In this new weekly column, Editor Freya Leask rounds up her news highlights from the last 7 days.
This week: FDA issues strong warning, diabetes gene therapy shows promise in mice, the Cell and Gene Therapy Catapult unveils new project and Takeda eyes an acquisition
In a warning letter, the FDA has warned American CryoStem Corporation (NJ, USA) over the marketing of an unapproved stem cell therapy. On recent inspection, the FDA found that American CryoStem were manufacturing an autologous adipose-tissue derived therapy and were processing it beyond ‘minimal manipulation’ and, as such, requires an FDA review to ensure safety. The FDA also found evidence of ‘significant deviations’ from current GMP requirements, such as inadequately controlled environment and components, and lack of suitable product testing.
“The use of Atcell raises potential significant safety concerns, due in part to the fact that there is little basis on which to predict how the product will perform in a patient,” said Peter Marks, director of the FDA’s Center for Biologics Evaluation and Research. “In addition, this product may also cause harm to patients who may put their trust in an unproven therapy and make the decision to delay or discontinue medical treatments proven to be safe and effective.”
Read the full press release here.
Pluristem Therapeutics Inc. (Israel) has received FDA clearance for an expanded access program to treat patients with critical limb ischemia (CLI) with their PLX-PAD cell therapy. CLI is advanced stage of peripheral artery disease and patients unsuitable for revascularization are left with no other treatment options. PLX-PAD utilize placental cells to support the body’s own repair mechanisms through secretion of therapeutic proteins. PLX-PAD will now be available to a limited number of CLI patients in the US that are unsuitable to take part in the current Phase III clinical trials enrolling patients in the US and Europe.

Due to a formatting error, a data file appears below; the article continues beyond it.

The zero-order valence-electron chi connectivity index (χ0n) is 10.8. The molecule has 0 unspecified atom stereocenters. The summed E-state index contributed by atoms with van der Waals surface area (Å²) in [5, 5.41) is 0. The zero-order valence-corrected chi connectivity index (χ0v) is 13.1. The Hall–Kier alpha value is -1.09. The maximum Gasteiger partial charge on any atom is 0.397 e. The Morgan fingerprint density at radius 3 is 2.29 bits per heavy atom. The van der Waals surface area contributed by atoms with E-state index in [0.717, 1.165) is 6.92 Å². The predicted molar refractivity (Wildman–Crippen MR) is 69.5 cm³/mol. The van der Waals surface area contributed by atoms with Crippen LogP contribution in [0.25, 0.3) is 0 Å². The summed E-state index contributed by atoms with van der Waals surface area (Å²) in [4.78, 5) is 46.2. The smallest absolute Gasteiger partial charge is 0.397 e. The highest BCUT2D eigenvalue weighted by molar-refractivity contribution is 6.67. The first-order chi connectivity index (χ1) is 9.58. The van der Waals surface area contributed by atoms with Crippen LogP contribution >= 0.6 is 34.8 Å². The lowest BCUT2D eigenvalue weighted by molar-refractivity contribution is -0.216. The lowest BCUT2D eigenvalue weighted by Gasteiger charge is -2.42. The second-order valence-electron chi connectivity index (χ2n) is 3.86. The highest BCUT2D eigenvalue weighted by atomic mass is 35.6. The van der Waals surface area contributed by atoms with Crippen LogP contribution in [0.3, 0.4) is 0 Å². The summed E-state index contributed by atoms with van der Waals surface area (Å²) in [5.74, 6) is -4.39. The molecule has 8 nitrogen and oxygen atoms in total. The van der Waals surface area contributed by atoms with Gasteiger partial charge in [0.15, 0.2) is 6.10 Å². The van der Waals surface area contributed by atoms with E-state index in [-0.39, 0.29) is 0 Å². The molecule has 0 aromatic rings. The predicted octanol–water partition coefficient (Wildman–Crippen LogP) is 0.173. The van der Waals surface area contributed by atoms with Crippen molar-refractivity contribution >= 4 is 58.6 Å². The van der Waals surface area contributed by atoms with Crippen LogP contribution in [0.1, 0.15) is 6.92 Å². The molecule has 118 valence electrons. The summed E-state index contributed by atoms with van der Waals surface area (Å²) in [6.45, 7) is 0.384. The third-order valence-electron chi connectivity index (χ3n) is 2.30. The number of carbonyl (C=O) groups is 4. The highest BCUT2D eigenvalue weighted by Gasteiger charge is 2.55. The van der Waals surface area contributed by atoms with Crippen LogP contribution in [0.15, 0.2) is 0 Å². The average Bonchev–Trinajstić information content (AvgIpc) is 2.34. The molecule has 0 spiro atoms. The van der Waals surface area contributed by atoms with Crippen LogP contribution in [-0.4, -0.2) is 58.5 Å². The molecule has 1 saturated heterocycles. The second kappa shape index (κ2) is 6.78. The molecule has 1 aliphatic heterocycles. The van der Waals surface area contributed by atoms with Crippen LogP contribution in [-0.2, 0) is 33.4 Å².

“This is a true vote of confidence by the FDA in our cell therapy and a landmark achievement for Pluristem and its shareholders. It gives us the ability to begin treatments using our cell product, offering treatment to certain CLI patients who have poor therapeutic options, while also collecting real-world data alongside our ongoing Phase III clinical study,” commented Yaky Yanay, Co-CEO and President of Pluristem. “We are hopeful that the FDA may also allow us to be compensated for the costs of treatment, which can support our work developing effective cell therapies for millions of patients worldwide.”
Read the article here
Takeda Pharmaceutical Company (Japan) has announced its intention to acquire TiGenix NV (Belgium), its partner for the license, development and commercialization of Cx601, an allogeneic expanded adipose-derived stem cell therapy. In December 2017, the European Medicines Agency recommended a marketing authorization for Cx601 for patients with non-active/mildly active luminal Crohn’s disease that have had an inadequate response to at least one conventional or biologic therapy. Cx601 is the first allogeneic stem cell therapy to achieve this. Through the potential voluntary public takeover bid, Takeda will pay approximately EU$520 million.
Read the full press release here
Cell and gene therapies currently have complex manufacturing and administration procedures, often leading to very low numbers of centers approved to administer them. For example, Strimvelis, a gene therapy for the treatment of severe combined immunodeficiency due to adenosine deaminase deficiency (ADA-SCID), has one approved treatment center in Milan (Italy). With the Advanced Therapy Treatment Centers, the Cell and Gene Catapult hope to enable these advanced therapies to be administered throughout the UK.
Read the full article here